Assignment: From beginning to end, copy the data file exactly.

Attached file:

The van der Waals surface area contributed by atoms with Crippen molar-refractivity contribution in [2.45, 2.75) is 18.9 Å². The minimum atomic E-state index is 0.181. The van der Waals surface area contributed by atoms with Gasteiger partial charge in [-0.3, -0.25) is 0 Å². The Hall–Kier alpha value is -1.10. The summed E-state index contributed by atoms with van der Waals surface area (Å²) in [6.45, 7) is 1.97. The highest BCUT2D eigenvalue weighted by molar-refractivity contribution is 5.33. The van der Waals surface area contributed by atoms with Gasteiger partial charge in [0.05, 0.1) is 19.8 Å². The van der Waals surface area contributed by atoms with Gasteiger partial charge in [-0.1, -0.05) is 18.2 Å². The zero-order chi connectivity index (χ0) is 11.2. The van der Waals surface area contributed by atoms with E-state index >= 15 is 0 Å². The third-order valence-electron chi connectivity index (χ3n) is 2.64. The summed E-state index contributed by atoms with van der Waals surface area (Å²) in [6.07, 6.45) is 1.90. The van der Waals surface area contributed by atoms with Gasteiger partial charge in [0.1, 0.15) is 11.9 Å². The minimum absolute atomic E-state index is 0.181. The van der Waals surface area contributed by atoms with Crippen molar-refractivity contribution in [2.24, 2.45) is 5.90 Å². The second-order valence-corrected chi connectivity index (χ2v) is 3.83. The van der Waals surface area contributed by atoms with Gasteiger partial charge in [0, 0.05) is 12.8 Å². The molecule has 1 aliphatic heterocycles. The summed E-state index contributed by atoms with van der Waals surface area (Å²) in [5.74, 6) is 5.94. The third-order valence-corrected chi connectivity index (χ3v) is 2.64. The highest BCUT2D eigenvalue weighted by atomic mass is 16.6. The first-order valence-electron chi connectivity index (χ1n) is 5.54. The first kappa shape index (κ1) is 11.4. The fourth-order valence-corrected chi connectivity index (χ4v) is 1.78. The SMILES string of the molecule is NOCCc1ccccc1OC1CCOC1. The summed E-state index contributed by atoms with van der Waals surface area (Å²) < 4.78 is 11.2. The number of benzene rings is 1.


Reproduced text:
The van der Waals surface area contributed by atoms with Crippen molar-refractivity contribution in [2.45, 2.75) is 18.9 Å². The minimum atomic E-state index is 0.181. The van der Waals surface area contributed by atoms with Gasteiger partial charge in [-0.3, -0.25) is 0 Å². The Hall–Kier alpha value is -1.10. The summed E-state index contributed by atoms with van der Waals surface area (Å²) in [6.45, 7) is 1.97. The highest BCUT2D eigenvalue weighted by molar-refractivity contribution is 5.33. The van der Waals surface area contributed by atoms with Gasteiger partial charge in [0.05, 0.1) is 19.8 Å². The van der Waals surface area contributed by atoms with Gasteiger partial charge in [-0.1, -0.05) is 18.2 Å². The zero-order chi connectivity index (χ0) is 11.2. The van der Waals surface area contributed by atoms with E-state index >= 15 is 0 Å². The third-order valence-electron chi connectivity index (χ3n) is 2.64. The summed E-state index contributed by atoms with van der Waals surface area (Å²) in [6.07, 6.45) is 1.90. The van der Waals surface area contributed by atoms with Gasteiger partial charge in [0.1, 0.15) is 11.9 Å². The minimum absolute atomic E-state index is 0.181. The van der Waals surface area contributed by atoms with Crippen molar-refractivity contribution in [2.24, 2.45) is 5.90 Å². The second-order valence-corrected chi connectivity index (χ2v) is 3.83. The van der Waals surface area contributed by atoms with Gasteiger partial charge in [0, 0.05) is 12.8 Å². The molecule has 1 aliphatic heterocycles. The summed E-state index contributed by atoms with van der Waals surface area (Å²) in [5.74, 6) is 5.94. The third-order valence-corrected chi connectivity index (χ3v) is 2.64. The highest BCUT2D eigenvalue weighted by atomic mass is 16.6. The first-order valence-electron chi connectivity index (χ1n) is 5.54. The first kappa shape index (κ1) is 11.4. The fourth-order valence-corrected chi connectivity index (χ4v) is 1.78. The SMILES string of the molecule is NOCCc1ccccc1OC1CCOC1. The summed E-state index contributed by atoms with van der Waals surface area (Å²) < 4.78 is 11.2. The number of benzene rings is 1.